'Am I done on this earth?': Illinois mother shares story of incredible recovery from COVID-19

A southern Illinois high school teacher has a lesson she wants to share about COVID.

She nearly died and her case is being called a miracle.

Suzi Fraticelli was excited to be back in person, teaching special education in downstate Madison. Two weeks into the school year, she contracted a serious case of COVID-19. 

Coincidentally, Suzi had made an appointment at her local Walgreens to get vaccinated. 

On the very same day, the symptoms of COVID took hold.

"About an hour later, a mack truck hits me, it’s the only way I know how to describe it," Suzi said. "And my oldest son laid on the bed and cried, he said, ‘Mom!’ I said ‘ok.’ And he practically carried me downstairs."

Suzi could not breathe. She went to Anderson Hospital in Madison suffering from respiratory failure. 


She signed a do not resuscitate form and prepared for the worst, alone. 

Suzi said that was the hardest, not being able to say goodbye to her family. She thought to herself, "Lord, is this it? Am I done on this earth?"

The medical team at Anderson Hospital tried to be present for her and all of their patients.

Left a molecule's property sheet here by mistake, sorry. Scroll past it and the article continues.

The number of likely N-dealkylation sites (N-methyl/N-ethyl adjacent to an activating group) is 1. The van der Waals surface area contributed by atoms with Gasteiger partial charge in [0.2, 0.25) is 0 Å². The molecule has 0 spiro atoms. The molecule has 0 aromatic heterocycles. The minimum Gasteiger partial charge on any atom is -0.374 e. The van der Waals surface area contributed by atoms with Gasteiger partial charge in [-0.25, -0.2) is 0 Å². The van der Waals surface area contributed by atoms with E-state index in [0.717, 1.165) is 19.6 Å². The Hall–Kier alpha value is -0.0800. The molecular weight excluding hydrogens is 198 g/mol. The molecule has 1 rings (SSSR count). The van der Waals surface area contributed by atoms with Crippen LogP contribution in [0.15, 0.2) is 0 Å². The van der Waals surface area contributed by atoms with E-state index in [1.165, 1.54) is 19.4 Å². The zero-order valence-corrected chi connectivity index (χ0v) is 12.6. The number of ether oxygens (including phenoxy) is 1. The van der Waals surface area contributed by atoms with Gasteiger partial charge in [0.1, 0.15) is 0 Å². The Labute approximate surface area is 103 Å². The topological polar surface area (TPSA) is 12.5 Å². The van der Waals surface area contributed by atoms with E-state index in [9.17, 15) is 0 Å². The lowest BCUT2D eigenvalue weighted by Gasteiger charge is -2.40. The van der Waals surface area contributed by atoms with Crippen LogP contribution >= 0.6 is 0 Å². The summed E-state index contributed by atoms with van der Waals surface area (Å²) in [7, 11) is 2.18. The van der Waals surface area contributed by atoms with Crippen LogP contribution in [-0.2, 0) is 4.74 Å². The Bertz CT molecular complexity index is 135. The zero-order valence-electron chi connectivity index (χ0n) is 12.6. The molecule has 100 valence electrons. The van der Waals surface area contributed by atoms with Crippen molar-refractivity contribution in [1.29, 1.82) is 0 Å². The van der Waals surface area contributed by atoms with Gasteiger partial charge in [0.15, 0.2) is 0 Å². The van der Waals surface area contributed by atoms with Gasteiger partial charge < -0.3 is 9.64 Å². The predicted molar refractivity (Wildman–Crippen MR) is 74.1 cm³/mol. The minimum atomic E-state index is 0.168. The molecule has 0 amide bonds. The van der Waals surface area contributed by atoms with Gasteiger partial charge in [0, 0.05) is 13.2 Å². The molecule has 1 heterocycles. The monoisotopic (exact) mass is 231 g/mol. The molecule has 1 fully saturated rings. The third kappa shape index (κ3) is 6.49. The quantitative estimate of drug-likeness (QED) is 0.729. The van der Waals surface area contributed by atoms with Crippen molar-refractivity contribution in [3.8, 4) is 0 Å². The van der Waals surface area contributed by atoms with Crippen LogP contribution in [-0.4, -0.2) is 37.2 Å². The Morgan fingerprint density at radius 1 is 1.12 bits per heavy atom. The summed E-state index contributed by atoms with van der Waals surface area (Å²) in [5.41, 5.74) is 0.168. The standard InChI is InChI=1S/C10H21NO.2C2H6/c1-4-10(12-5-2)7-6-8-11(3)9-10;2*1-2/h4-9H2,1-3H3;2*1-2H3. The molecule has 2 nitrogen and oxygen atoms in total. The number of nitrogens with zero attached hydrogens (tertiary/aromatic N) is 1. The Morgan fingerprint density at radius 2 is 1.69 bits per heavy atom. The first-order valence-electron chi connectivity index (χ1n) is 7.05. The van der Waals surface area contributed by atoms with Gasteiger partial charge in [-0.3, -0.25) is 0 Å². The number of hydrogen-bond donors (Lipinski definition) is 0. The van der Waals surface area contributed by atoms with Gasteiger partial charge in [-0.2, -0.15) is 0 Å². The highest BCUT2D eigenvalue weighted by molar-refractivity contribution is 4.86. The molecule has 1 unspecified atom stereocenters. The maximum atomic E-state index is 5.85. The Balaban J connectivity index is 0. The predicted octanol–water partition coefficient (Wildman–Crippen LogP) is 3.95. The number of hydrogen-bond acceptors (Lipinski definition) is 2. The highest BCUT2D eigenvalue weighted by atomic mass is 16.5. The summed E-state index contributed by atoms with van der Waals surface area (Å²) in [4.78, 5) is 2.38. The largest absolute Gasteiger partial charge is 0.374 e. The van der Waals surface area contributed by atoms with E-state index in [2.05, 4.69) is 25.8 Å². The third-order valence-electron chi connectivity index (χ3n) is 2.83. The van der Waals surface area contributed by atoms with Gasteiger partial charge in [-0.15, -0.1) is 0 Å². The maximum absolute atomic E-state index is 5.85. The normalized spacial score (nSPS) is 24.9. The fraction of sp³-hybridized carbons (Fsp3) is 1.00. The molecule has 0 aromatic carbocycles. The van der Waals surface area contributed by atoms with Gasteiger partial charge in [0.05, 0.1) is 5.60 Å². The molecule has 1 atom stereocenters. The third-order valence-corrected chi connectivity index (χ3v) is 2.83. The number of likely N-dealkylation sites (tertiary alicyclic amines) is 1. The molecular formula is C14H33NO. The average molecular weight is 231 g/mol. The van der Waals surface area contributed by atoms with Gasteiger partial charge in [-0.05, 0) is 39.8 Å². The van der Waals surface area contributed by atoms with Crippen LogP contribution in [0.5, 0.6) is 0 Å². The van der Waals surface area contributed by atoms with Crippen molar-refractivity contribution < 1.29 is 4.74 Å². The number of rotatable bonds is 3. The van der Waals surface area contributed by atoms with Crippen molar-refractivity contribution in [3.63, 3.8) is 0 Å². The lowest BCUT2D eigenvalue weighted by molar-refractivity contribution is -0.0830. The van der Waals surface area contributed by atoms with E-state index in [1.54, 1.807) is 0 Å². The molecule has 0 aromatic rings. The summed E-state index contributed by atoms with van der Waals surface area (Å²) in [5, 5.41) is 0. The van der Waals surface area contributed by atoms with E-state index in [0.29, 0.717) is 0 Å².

Brenda Karateew, one of her nurses, said that the isolation takes a mental toll. 

"They're alone. We are their family, the doctors and nurses we're in there," said Karateew.

Dr. Taha Jabbar, who oversaw Suzi’s care throughout her admission, gave Suzi a 40 percent chance of recovery. 

The medical team would not give up, they tried every treatment. 

Friends and family could not visit due to COVID-19 restrictions so they followed her case on Facebook, fearing the worst and offering prayers and sympathy.

"It's a very real disease and on this earth, we don't know when our last days are," Suzi said.

Nurse Kerri Cox said the staff has been working hard to manage coronavirus cases.

"This has taught us all a deeper level of teamwork than we thought was possible," Cox said. 

Suzi calls the healthcare workers angels of mercy and says she has plans to tell her story. 

"I want to talk to my students at school. they're very hesitant about the vaccine. I want to tell them go for it.  We don't know how much time we have on this earth. If you have the chance to get the vaccine please do it. Take the chance, please do it," Suzi said.

Suzi believes plasma donated by COVID survivors saved her life. She encourages others to give blood.